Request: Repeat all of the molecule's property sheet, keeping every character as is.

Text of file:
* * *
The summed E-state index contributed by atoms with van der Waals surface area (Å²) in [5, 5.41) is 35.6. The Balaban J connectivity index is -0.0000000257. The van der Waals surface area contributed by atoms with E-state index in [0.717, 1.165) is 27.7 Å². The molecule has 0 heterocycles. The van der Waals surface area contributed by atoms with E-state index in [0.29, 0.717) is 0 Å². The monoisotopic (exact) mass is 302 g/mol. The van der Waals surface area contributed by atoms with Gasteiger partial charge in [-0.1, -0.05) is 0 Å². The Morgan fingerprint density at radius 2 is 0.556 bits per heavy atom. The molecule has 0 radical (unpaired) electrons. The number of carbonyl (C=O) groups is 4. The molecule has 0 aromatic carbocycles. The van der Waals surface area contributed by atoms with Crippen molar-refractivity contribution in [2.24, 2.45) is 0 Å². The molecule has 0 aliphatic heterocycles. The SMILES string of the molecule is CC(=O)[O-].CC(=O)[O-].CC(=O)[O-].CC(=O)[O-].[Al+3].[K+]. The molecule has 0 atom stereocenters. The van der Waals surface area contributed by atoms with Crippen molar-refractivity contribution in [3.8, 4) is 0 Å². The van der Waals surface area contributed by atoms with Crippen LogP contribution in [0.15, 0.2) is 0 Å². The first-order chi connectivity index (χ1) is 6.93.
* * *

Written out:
The summed E-state index contributed by atoms with van der Waals surface area (Å²) in [5, 5.41) is 35.6. The Balaban J connectivity index is -0.0000000257. The van der Waals surface area contributed by atoms with E-state index in [0.717, 1.165) is 27.7 Å². The molecule has 0 heterocycles. The van der Waals surface area contributed by atoms with E-state index in [0.29, 0.717) is 0 Å². The monoisotopic (exact) mass is 302 g/mol. The van der Waals surface area contributed by atoms with Gasteiger partial charge in [-0.1, -0.05) is 0 Å². The Morgan fingerprint density at radius 2 is 0.556 bits per heavy atom. The molecule has 0 radical (unpaired) electrons. The number of carbonyl (C=O) groups is 4. The molecule has 0 aromatic carbocycles. The van der Waals surface area contributed by atoms with Crippen molar-refractivity contribution in [2.24, 2.45) is 0 Å². The molecule has 0 aliphatic heterocycles. The SMILES string of the molecule is CC(=O)[O-].CC(=O)[O-].CC(=O)[O-].CC(=O)[O-].[Al+3].[K+]. The molecule has 0 atom stereocenters. The van der Waals surface area contributed by atoms with Crippen molar-refractivity contribution in [3.8, 4) is 0 Å². The van der Waals surface area contributed by atoms with Crippen LogP contribution in [0.15, 0.2) is 0 Å². The first-order chi connectivity index (χ1) is 6.93.